New willow season started again! Fresh willow trees are again fully available.


Repair and maintain

Legakkers are long, narrow strips of land on which, in earlier times, harvested peat was laid to dry for the peat trade. The effects of the weather have caused many legakkers to disappear under water. Unfortunately this erosion process has not stopped. Consequently, the historical landscape structure and recreational functions will be affected. Van Aalsburg B.V has therefore developed a technique to restore and maintain legakkers and reed beds, and with success!

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Legakker - Kiwa ISO 9001
Legakker - Kiwa ISO 14001
Legakker - Kiwa VCA
Legakker - Erkend leerbedrijf
Legakker - SIKB Bodembeheer
Legakker - FSC
Legakker - C02 prestatieladder

Trial project Loosdrechtse Plassen

Legakkers can still be found in the Nieuwkoop and Loosdrecht lakes, which is where we realised a large trial project. The new legakkers or reed beds are built using fascine mattresses. A fascine mattress is a framework made from willow, which is usually 30 centimetre thick, but in this specific case no less than 3 metres.

Fresh bundles of willow (faggots) were used for the bottom part of the construction, because they are heavier. Dry faggots were used for the upper part. The fascine mattresses were stacked so that they overlapped each other and then tied together ...

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Legakker - Trial project Loosdrechtse Plassen form a continuous and unbroken ‘piece of land’. The construction was built on a pontoon and, after completion, was sunk to the bottom of the lake.

Rocks were then dumped onto it and peat sludge collected by our dredgers in the vicinity was used as a filling. The sludge deposited on top of the construction was first allowed to drain in hopper barges. Corn fabric was placed on the sides of the ‘piece of land’ to prevent the run-off of peat sludge. Finally, the new embankments were planted with reed cuttings and a strip of grass was sown in the middle.

The advantages

Our technique is new, innovative and patented. The advantages of the technique are:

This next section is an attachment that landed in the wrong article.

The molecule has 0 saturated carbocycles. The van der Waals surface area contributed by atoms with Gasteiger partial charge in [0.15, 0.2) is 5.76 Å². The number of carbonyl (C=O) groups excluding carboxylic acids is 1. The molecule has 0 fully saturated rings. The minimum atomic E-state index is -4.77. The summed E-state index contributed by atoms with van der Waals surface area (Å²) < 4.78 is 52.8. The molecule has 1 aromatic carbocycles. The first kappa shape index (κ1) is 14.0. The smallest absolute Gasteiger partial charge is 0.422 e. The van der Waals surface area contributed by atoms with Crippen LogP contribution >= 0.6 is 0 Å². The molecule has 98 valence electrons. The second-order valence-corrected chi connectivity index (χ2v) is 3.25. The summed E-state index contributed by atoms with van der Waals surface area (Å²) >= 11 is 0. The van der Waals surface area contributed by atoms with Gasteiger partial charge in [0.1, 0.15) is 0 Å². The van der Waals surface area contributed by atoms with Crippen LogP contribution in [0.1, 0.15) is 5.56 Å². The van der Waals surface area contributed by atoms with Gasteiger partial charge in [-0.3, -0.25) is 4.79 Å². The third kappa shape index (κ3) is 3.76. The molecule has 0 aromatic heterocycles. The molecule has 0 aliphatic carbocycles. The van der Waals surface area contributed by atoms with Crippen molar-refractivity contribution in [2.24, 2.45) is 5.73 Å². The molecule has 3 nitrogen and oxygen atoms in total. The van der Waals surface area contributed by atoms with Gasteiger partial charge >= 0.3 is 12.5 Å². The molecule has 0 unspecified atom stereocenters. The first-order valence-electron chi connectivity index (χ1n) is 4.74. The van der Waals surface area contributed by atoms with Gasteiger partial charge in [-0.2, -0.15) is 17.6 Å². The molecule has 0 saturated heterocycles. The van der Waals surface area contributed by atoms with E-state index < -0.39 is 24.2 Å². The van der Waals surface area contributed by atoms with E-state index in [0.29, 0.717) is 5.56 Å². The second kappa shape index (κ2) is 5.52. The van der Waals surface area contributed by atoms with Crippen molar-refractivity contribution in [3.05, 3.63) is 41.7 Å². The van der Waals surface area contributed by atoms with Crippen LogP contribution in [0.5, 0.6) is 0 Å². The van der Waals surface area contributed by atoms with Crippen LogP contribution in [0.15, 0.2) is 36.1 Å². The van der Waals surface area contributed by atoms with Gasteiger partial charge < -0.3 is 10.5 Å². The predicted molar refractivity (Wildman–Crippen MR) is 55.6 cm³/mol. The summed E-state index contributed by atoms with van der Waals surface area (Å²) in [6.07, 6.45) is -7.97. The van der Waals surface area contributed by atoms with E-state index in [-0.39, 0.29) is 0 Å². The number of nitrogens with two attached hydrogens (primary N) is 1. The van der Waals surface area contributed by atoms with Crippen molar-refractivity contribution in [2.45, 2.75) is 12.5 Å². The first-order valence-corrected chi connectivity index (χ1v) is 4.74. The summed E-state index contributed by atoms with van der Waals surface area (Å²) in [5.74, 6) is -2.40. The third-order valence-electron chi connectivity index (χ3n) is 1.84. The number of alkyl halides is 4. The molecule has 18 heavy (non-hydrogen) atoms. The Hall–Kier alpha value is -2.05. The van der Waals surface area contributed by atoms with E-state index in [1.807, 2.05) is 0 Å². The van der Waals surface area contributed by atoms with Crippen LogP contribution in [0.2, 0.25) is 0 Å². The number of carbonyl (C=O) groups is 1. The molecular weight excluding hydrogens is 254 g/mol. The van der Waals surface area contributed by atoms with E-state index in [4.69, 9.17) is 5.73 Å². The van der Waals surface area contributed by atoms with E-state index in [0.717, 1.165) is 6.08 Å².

• Water managers can combine dredging tasks with the realisation of policy objectives, landscape development and recreational objectives
  • Sludge released from dredging projects can be used in the area with very limited transport (and therefore hardly any CO2 emissions).
  • There is no need for dredging depots.
  • Only natural materials (willow, sisal rope, corn fabric) are used in the processing of sludge. Plastics (Geotubes) are not used.
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Legakker - The advantages


Our technique enables various applications. This could include:

  • The creation of new legakkers or islands in shallow lakes.
  • The creation of reed beds at the front of quays and retaining walls.
  • Embankment protection, an important asset to the natural environment and the landscape.

We only use natural materials for the entire construction. Our new patented technique ensures an efficient reuse of sludge, and provides a natural contribution to the preservation of the legakkers.

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Legakker - Applications

Frequently Asked Questions

What is a legakker?
Legakkers are long, narrow strips of land on which, in earlier times, harvested peat was laid to dry for the peat trade. Many legakkers have disappeared through erosion. This is detrimental to the historic landscape structure and the recreational functions.
How is a legakker made?
The new legakkers or reed beds are built using 3-metre thick fascine mattresses made from willow. The unique method of overlapping the fascines and then tying them together, creates a continuous and unbroken ‘piece of land’, which is then sunk to the bottom of the lake. Rocks are dumped onto the construction, which is then filled with peat sludge.
What is unique about this working method?
The plan and the structures are successful. Nature is recovering. Unique plants are now growing on the new islands.